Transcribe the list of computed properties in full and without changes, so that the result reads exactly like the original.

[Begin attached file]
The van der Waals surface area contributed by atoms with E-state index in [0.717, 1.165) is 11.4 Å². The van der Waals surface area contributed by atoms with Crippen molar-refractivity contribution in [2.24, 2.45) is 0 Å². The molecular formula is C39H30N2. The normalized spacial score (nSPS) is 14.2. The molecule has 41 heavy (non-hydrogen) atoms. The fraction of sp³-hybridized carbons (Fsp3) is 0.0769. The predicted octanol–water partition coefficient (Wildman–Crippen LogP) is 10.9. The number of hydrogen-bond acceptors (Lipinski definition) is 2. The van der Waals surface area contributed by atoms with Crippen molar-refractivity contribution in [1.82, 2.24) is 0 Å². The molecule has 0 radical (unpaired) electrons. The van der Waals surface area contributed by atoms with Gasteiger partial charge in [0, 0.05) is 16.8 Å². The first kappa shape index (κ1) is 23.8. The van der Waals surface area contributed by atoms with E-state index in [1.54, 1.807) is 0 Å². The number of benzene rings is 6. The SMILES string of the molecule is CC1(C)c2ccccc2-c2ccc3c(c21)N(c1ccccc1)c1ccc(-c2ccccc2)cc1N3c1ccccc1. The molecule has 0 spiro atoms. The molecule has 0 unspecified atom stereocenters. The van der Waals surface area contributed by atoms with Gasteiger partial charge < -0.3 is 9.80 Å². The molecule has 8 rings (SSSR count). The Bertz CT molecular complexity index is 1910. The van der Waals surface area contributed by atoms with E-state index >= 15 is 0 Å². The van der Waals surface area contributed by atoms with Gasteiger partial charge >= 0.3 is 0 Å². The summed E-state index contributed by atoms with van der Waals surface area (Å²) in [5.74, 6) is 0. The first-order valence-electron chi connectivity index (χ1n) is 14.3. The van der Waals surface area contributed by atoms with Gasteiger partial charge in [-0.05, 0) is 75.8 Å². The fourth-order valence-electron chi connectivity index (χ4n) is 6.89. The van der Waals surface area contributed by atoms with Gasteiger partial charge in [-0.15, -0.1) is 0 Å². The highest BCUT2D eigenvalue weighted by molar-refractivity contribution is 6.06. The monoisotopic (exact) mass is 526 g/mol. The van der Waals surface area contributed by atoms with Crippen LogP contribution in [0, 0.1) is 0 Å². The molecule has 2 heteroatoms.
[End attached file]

The van der Waals surface area contributed by atoms with E-state index in [0.717, 1.165) is 11.4 Å². The van der Waals surface area contributed by atoms with Crippen molar-refractivity contribution in [2.24, 2.45) is 0 Å². The molecular formula is C39H30N2. The normalized spacial score (nSPS) is 14.2. The molecule has 41 heavy (non-hydrogen) atoms. The fraction of sp³-hybridized carbons (Fsp3) is 0.0769. The predicted octanol–water partition coefficient (Wildman–Crippen LogP) is 10.9. The number of hydrogen-bond acceptors (Lipinski definition) is 2. The van der Waals surface area contributed by atoms with Crippen molar-refractivity contribution in [1.82, 2.24) is 0 Å². The molecule has 0 radical (unpaired) electrons. The van der Waals surface area contributed by atoms with Gasteiger partial charge in [0, 0.05) is 16.8 Å². The first kappa shape index (κ1) is 23.8. The van der Waals surface area contributed by atoms with E-state index in [1.54, 1.807) is 0 Å². The number of benzene rings is 6. The SMILES string of the molecule is CC1(C)c2ccccc2-c2ccc3c(c21)N(c1ccccc1)c1ccc(-c2ccccc2)cc1N3c1ccccc1. The molecule has 0 spiro atoms. The molecule has 0 unspecified atom stereocenters. The van der Waals surface area contributed by atoms with Gasteiger partial charge < -0.3 is 9.80 Å². The molecule has 8 rings (SSSR count). The Bertz CT molecular complexity index is 1910. The van der Waals surface area contributed by atoms with E-state index >= 15 is 0 Å². The van der Waals surface area contributed by atoms with Gasteiger partial charge >= 0.3 is 0 Å². The summed E-state index contributed by atoms with van der Waals surface area (Å²) in [5.74, 6) is 0. The first-order valence-electron chi connectivity index (χ1n) is 14.3. The van der Waals surface area contributed by atoms with Gasteiger partial charge in [-0.05, 0) is 75.8 Å². The fourth-order valence-electron chi connectivity index (χ4n) is 6.89. The van der Waals surface area contributed by atoms with Gasteiger partial charge in [-0.15, -0.1) is 0 Å². The highest BCUT2D eigenvalue weighted by molar-refractivity contribution is 6.06. The monoisotopic (exact) mass is 526 g/mol. The van der Waals surface area contributed by atoms with Crippen LogP contribution in [0, 0.1) is 0 Å². The molecule has 2 heteroatoms.